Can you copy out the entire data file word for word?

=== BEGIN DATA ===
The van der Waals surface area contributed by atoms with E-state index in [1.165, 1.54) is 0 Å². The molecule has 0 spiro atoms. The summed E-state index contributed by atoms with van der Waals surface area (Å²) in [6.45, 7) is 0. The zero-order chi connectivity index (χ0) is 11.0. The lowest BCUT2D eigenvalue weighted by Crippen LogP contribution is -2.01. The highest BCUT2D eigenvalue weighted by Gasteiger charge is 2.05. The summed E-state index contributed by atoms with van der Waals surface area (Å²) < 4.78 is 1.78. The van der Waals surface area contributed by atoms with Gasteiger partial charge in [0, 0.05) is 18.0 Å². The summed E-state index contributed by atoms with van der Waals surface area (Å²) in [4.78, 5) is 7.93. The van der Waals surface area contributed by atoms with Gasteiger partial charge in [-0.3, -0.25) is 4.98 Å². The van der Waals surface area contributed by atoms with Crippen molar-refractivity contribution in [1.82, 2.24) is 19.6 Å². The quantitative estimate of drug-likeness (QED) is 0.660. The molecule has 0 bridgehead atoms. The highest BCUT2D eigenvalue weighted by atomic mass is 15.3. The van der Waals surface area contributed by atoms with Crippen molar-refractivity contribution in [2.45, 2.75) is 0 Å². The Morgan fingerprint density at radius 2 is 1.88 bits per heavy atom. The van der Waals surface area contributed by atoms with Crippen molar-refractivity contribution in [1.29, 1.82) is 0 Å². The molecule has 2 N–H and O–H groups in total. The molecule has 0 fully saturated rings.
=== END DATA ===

The van der Waals surface area contributed by atoms with E-state index in [1.165, 1.54) is 0 Å². The molecule has 0 spiro atoms. The summed E-state index contributed by atoms with van der Waals surface area (Å²) in [6.45, 7) is 0. The zero-order chi connectivity index (χ0) is 11.0. The lowest BCUT2D eigenvalue weighted by Crippen LogP contribution is -2.01. The highest BCUT2D eigenvalue weighted by Gasteiger charge is 2.05. The summed E-state index contributed by atoms with van der Waals surface area (Å²) < 4.78 is 1.78. The van der Waals surface area contributed by atoms with Gasteiger partial charge in [0, 0.05) is 18.0 Å². The summed E-state index contributed by atoms with van der Waals surface area (Å²) in [4.78, 5) is 7.93. The van der Waals surface area contributed by atoms with Gasteiger partial charge in [-0.3, -0.25) is 4.98 Å². The van der Waals surface area contributed by atoms with Crippen molar-refractivity contribution in [1.82, 2.24) is 19.6 Å². The quantitative estimate of drug-likeness (QED) is 0.660. The molecule has 0 bridgehead atoms. The highest BCUT2D eigenvalue weighted by atomic mass is 15.3. The van der Waals surface area contributed by atoms with Crippen molar-refractivity contribution in [2.45, 2.75) is 0 Å². The Morgan fingerprint density at radius 2 is 1.88 bits per heavy atom. The van der Waals surface area contributed by atoms with Crippen molar-refractivity contribution in [1.29, 1.82) is 0 Å². The molecule has 2 N–H and O–H groups in total. The molecule has 0 fully saturated rings.